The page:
ANDERSON: Yes, A.J. It seems lately there`s been no reprieve from these natural disasters. From the tsunamis in Indonesia to hurricanes Katrina and Rita in our own backyard, viewers have recently been bombarded with a lot of devastating images. And it`s taking a toll.

Our DVD Haffenreffer is live in the SHOWBIZ TONIGHT newsroom with that story -- DVD.

DVD HAFFENREFFER, CNN CORRESPONDENT: Brooke and A.J., natural disasters and terrorist attacks, the images that come out of the hot zones around the world, are certainly taking a toll on viewers. They`re beginning to feel overwhelmed, anxious, even helpless.


HAFFENREFFER (voice-over): Tragedies around the world brought straight to your living room 24 hours a day, seven days a week, and viewers tell SHOWBIZ TONIGHT, enough is enough.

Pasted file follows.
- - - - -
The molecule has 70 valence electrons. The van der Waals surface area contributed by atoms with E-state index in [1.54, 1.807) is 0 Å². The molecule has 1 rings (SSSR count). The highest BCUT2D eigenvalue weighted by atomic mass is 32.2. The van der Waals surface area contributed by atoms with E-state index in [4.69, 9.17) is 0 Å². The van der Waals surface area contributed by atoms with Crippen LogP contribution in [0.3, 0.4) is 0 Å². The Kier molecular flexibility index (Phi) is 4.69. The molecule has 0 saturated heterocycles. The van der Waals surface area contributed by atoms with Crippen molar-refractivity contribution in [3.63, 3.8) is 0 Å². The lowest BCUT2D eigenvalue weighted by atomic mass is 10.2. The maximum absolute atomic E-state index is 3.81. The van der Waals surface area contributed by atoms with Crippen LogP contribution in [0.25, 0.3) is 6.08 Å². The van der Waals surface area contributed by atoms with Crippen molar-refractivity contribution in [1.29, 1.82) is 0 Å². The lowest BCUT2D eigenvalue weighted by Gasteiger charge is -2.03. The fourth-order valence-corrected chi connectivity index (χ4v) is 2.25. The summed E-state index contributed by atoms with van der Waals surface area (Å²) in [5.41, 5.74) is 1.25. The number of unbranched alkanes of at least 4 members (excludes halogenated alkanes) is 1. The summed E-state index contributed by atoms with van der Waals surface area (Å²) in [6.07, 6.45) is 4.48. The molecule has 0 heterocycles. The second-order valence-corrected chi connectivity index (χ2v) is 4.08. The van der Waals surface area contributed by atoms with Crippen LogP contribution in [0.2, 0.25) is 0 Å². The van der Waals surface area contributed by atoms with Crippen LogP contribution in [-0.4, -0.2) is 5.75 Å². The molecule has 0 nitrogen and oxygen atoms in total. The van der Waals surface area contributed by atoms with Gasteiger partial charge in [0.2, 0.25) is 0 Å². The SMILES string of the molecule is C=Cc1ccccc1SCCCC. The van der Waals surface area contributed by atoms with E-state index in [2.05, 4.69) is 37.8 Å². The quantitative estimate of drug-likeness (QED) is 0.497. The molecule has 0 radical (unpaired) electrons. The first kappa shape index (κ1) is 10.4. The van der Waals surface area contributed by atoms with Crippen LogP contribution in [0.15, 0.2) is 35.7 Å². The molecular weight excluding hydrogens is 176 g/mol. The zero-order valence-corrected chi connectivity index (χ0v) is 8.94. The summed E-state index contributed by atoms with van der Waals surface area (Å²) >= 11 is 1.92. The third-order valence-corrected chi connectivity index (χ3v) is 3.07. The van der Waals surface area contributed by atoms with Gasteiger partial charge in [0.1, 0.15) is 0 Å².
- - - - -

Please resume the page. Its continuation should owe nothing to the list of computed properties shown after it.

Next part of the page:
UNIDENTIFIED FEMALE: I tell you one thing, I`m overwhelmed with everything.

UNIDENTIFIED FEMALE: It`s been a terrible, terrible year. It`s like one catastrophe after another.

HAFFENREFFER: in the last year, through television, the world has witnessed everything from the tsunami in Indonesia to terrorist bombings in London and Madrid to hurricanes Katrina and Rita in the gulf, unrelenting pictures of death and destruction and now, a massive earthquake in Pakistan that, in a single blow, killed tens of thousands of people.

It gets to be too much after awhile and has many viewers suffering from TV tragedy overload.

PROF. ROGER KLEIN, PSYCHOLOGY, UNIVERSITY OF PITTSBURGH: In general, this becomes upsetting. To some people, though, it`s almost surreal. It`s as though you`re watching some prime-time movie.